A visit to the D-Day museum at Arromanches.
Remains of the Allied Forces’ portable piers and harbor pulled across the English Channel from Great Britain
can still be seen.
We also stopped at the village of Saint Mere Eglise
where American paratroopers of the 101st and 82nd
airborne divisions tragically landed in the town center occupied by the Nazis. The American paratrooper John Steele who landed in the bell tower of the church in the town square is immortalized by this ever present parachute and mannequin.
Our most memorable experiences here were talking to people who lived through the German occupation of Normandy
. Anne-Marie Chauvin recounted her memories as a ten year old in the square of Saint Mere Eglise
watching the American paratroopers fall from the sky while the Nazis shot at them from below. The gentleman in the photo below gave us a private tour of the Operation Cobra museum. His memory of the liberation of his small village of Marigny
by American troops still fills him with great emotion. One woman called the Americans “our saviors, our gods.” Others told us they knew what hunger was after living through the German occupation. It is a privilege to hear these stories from a generation who lived through it.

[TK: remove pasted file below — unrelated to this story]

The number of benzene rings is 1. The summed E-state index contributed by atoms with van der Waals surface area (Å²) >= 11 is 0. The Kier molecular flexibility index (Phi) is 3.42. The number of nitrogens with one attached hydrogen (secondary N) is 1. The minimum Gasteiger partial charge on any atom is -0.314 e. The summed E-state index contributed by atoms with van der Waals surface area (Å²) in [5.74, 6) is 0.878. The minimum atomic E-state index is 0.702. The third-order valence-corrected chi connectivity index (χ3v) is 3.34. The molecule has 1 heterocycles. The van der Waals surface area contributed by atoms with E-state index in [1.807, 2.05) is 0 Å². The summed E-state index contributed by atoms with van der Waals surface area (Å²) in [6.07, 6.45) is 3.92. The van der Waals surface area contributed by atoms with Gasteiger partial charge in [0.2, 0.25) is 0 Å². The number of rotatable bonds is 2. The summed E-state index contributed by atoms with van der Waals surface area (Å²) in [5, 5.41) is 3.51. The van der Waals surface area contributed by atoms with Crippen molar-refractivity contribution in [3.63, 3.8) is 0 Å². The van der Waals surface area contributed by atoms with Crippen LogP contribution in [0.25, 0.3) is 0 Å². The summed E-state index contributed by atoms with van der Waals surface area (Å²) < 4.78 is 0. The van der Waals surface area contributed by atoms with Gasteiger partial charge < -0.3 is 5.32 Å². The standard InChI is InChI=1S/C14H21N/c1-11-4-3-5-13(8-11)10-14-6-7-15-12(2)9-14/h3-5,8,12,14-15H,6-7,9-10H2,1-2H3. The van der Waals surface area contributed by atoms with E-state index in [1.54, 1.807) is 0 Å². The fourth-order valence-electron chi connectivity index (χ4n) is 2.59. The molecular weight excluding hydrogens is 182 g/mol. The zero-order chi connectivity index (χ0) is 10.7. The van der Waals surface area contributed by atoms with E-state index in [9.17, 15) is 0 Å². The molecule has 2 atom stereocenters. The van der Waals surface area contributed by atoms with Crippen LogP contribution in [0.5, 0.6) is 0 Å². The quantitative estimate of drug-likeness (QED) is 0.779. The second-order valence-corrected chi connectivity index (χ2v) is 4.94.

Our last stop in this part of our trip was to a German cemetery. Austere granite crosses in groups of threes and headstones where two German soldiers were buried were reminders of loss for both sides of the war.
Here German youths tend to the gardens and graves. Groups of young Germans come to France
every summer to take care of the German war cemeteries and to live with French families. A new generation in a new era and a promise for a peaceful and united Europe
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